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title: 'Waco evening news. (Waco, Tex.) 1888-1889, November 06, 1888, Image 2',
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llJeiGO&ueni net Kleins
Kntornl nt '.lie V.!U' I'ortoltlco tin Becoml-clma
EVKNINC; Ni:WS COMPANY.
J. '. Ill Mi .Mimimer.
BC CENTS PER 3VTOIITII.
WACO, TKXAS, NOV. 0, 1888.
The total registration in New York
City is 286,547. In 1883 it was 240,-
Robert 15roninghas brought the
Palazzo Rezzonico in Venice. It is
an immense stone building, but it only
costs 5000. Palaces arc cheap in
Mrs. Harriet Lane Johnson, who
presided in the White House during
Buchanan's admisistration, has taken
a house in Washington, and will spend
the winter there.
The report upon the French vintage
says that the injury from the phylloxera
at last to havebeen arrested. Since
1875 it has caused the enormous loss
to France of $2,000,000,000.
The Baltimore Sun's New York cor
respondent, in speaking of the sale (al
ready mentioned) of the New York
Star, says: "The Star was sold at
sheriff's sale for $7000, subject to a
chattel mortgage ot $25,000. There
are judgements amounting to $102,
000 against the paper. It was pur
chased for Q. P. Huntington, who will
reorganize the whole office and start
anew, with Amos J. Cummings as editor-in-chief."
The American Towing company's
tug Samson left Norfolk on Monday
last with an immense raft of logs
bound to New London, Conn. The
route will go up the Cheasapeake to
the Cheasapeake and Delaware canal,
thence to the Delaware bay and
through the Delaware and Raritan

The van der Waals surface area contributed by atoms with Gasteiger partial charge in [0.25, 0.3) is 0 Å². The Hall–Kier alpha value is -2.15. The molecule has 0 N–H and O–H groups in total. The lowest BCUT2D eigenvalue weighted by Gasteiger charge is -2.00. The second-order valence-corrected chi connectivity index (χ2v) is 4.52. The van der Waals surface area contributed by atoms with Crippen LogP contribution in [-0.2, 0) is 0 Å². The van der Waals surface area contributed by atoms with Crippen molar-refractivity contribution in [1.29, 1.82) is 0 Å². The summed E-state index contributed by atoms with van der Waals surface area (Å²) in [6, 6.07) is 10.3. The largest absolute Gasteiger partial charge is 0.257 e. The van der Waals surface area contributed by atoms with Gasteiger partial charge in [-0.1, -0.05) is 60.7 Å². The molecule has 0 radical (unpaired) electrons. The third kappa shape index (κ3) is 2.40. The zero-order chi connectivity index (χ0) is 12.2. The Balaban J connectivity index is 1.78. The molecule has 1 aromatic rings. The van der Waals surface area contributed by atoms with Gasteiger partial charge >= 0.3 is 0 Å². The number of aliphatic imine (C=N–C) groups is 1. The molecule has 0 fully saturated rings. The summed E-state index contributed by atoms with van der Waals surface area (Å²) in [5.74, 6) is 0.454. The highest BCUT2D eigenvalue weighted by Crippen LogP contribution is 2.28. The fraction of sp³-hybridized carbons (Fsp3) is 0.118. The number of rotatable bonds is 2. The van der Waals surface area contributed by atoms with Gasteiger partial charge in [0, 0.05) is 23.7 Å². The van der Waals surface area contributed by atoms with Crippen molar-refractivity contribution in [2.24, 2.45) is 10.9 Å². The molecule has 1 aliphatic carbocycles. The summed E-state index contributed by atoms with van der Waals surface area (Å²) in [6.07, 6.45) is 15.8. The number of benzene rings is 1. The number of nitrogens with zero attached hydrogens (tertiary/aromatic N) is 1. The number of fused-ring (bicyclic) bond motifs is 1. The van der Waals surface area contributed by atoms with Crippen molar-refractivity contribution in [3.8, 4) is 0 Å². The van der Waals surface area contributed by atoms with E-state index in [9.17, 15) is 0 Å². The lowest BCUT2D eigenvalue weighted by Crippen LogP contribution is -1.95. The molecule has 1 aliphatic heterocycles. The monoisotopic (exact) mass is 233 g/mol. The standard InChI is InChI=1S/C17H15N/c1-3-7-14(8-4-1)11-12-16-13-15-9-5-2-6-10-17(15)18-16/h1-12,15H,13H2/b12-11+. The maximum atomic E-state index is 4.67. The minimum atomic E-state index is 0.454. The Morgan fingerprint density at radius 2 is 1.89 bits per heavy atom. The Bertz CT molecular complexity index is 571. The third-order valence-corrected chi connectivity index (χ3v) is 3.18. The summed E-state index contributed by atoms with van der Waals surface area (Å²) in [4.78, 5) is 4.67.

canal to New York, and through the
sound to destination. The Samson
will tow it to Cheasapeake City, and
the remainder of the trip will be made
by the assistance of other tugs. The
raft was built at Jamison's dock, in
Berkley, opposite Norfolk. Its ac
tual measurement is 1,000 feet long.
The huge affair is built in eight
sections, and is composed of pine
piles ninety feet long. It draws seven
feet of water and has twenty-four feet
beam. Extraordinary caution is taken
to prevent the raft breaking up. It is
squarely built and held together by
A THKIFTY PEOrLE.
MILLIONS OP MONEY LAID BY FOR A
Rudolph Ericsson, a young Swede,
employed in a drug store in New
Britain, Conn,, has just discovered,' in
connection with his uncle, the latest
explosive, which is known as extra
lite. The uncle resides in Sweden,
but the explosive, lhe formula of which
was sent over, has been patented in
the United States. An account says:
The new explosive looks like moist
cornmeal. It can be made as easily
as cornmeal can be cooked, and in
much the same way. Last week Mr.
Ecricsson made a quantity of it in a
stove and then experimented with it.
A mass of rock at Shuttle Meadow
was selected as th scene of the ex
periments, The first trials were to
prove that the mixture could not be
exploded in the open air. A small
fire was started and two pounds of
extraiite were put in it. The stuff
would neither explode nor burn. It
was then thoroughly mixed with kero
sene oil, when about half of it burn
ed, but did not explode, A small
dynamite cartridge was inserted in a
roll of the stuff. The cartridge ex
ploded with a fuse but the extrallite
did not explode. When some of tke
substance was placed on a flat stone
and struck with a hammer, the only
result was to reduce it to a finer pow
der. A hole two feet deep was drilled
in the hardest rock to be found in a
neighboring quarry. Three rolls of
the explosive, each containing thtee
ounces, were tamped down in the
hole and connected with a fuse. The
explosive shook the ground and the
air was filled with flying bowlders.
The result achieved would have re.
quired two pounds of gunpowder or
one pound of dynamite, while only
nine nnnreq nt vtriliin ....... ....
The manufacture nf the pimlnsivp will I
be commenced at New Briiain at
once. The French government is
said to have paid j ,000,000 francs
for the right to use it.
TI10 Saving Mau'a Hollar, Mtul Ilmv lie
llouncs It In Ilostou Hanks Watching
llio Crowd (iu lluy Day Denonlls anil
At tho beginning of tlio year of graco
1888 thcro wcro fifteen savings banks in
Boston, having In cuargo about $93,000,.
000 bolonglng to nearly 5525,000 depositors.
Slnco tho first of tho year two moro sav
ings banks liavo been established In tho